By Jon Miller | Post Date: August 9, 2006 11:27 PM | Comments: 6
"What is your approach to culture change?" we are often asked when clients are first getting to know us. It's always tempting to pull out a PowerPoint presentation and go through our 12-Step Program for Culture Change, deadpan. But we never do. We don't have one. If only it were that easy.
When you get down to the bottom of it, what people are asking is "How will you get us to change how we behave?" We don't. We really don't. We can't change people, only create opportunities for people to learn by trying to make things better. One of the ways we do this is kaizen.
It would be easy if we could pass out our Kaizen Philosophy cards and make everyone card-carrying members of the Kaizen Culture. But adults learn best not when they hear or see but when they do. Adults stay interested in what they are doing when it's something that they care about, or that makes their life better.
Kaizen activity is done in a lot of different ways, and the week-long kaizen event is just one of them. The kaizen event (or Accelerated Improvement Workshops, or Rapid Improvement Events, or equivalent) is characterized by being a team-based workshop focused on making practical improvements in a short time. Kaizen events change things, but more importantly change culture by helping people change.
The top 3 ways kaizen events enable culture change are:
1. Working in cross functional teams promotes not only opportunities for better communication but also the chance to see internal customer-supplier relationships. The goal is for people to see the bigger picture and optimize the flow of work across the entire process rather than individual operations. These cross functional teams often include customers and suppliers from outside the company. Involving non-experts from outside of the area being kaizened can also open up the discussion as the newcomers need to have some of the basics of the process explained to them, often exposing long-held assumptions. Having a cross-functional team avoids group think as people can offer fresh perspectives on issues.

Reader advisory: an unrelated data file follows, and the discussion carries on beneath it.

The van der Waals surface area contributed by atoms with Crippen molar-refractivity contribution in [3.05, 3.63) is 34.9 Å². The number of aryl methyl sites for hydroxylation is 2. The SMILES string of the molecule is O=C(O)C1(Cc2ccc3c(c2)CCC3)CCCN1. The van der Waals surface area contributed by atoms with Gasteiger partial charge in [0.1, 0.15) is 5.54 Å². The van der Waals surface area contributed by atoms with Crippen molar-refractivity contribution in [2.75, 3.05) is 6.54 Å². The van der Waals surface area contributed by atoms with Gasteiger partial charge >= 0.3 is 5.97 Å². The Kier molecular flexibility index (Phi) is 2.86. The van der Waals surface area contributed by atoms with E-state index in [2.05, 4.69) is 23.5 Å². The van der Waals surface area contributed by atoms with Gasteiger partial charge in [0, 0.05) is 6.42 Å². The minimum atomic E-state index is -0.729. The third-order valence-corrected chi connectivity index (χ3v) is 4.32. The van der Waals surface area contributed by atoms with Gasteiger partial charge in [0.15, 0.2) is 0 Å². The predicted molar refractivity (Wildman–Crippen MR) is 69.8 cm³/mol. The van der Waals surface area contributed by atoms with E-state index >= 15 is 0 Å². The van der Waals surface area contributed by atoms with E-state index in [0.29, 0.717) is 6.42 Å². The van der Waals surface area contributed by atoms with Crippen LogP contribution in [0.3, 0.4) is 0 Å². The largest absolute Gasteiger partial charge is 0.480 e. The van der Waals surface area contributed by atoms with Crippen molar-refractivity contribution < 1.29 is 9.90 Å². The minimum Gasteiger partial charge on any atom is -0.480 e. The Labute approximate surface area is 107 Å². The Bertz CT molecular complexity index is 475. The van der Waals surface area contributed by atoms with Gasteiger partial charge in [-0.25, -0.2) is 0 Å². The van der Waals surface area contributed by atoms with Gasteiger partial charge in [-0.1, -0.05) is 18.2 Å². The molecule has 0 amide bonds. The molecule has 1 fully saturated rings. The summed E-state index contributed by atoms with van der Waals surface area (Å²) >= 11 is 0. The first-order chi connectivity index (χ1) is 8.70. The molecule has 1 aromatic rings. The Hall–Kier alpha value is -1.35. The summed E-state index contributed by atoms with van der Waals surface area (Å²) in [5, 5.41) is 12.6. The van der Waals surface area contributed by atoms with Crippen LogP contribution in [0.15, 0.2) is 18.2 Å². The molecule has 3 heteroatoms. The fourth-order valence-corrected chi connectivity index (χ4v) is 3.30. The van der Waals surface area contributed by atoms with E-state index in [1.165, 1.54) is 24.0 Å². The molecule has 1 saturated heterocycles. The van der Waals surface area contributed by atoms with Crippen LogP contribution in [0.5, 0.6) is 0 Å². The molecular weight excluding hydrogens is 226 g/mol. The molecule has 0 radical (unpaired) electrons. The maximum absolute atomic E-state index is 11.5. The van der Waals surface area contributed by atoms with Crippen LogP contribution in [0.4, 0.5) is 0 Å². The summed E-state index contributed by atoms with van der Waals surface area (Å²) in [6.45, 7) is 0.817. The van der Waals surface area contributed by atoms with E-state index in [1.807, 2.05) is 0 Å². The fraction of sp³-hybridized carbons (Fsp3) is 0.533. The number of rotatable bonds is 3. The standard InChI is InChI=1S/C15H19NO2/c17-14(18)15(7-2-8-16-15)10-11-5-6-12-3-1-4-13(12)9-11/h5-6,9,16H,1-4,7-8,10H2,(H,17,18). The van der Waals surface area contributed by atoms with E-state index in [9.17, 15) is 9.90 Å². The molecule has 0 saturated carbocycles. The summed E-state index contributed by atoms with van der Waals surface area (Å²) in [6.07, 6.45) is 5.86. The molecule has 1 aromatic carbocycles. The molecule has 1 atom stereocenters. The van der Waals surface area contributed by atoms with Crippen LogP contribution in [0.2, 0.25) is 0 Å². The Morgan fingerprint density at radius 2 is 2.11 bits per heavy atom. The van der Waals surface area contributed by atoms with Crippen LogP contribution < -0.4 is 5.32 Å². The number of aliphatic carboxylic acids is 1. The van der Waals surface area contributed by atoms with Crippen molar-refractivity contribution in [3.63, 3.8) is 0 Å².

2. Going to see what's actually happening can be the difference between a successful kaizen and one that's not so. One of the things we like to ask prior to a planned kaizen is "will we be able to observe the actual process?" since without going to see what's actually happening, the risk is that it's all so much talk. The "go see" behavior can be a challenge when doing kaizen where the process is less visible, such as projects or in some office processes, but critical all the same. The discipline of spending time on the gemba collecting the facts and verifying the current condition is a characteristic of a kaizen culture that kaizen events help teach.
3. Testing ideas out right now leads to a culture of experimentation where trial and error in rapid cycle helps everything from innovation to decision making to simple process changes easier. If it's ok to try, it's ok to fail as well, provided you learn from it and keep trying. One of the goals of a kaizen event is to make enough improvements during the week so that by Friday you have a new process that is stable enough to be documented with Standard Work. This enables people to see that significant change can happen in less time than it takes to debate it.
So if you're using kaizen events primarily to drive business results in the short term, you may want to consider using kaizen events to demonstrate a new way of thinking and doing business so that culture change can deliver long-term business results for you also.Comments are moderated to filter spam and inappropriate content. There may be a delay before your comment is published.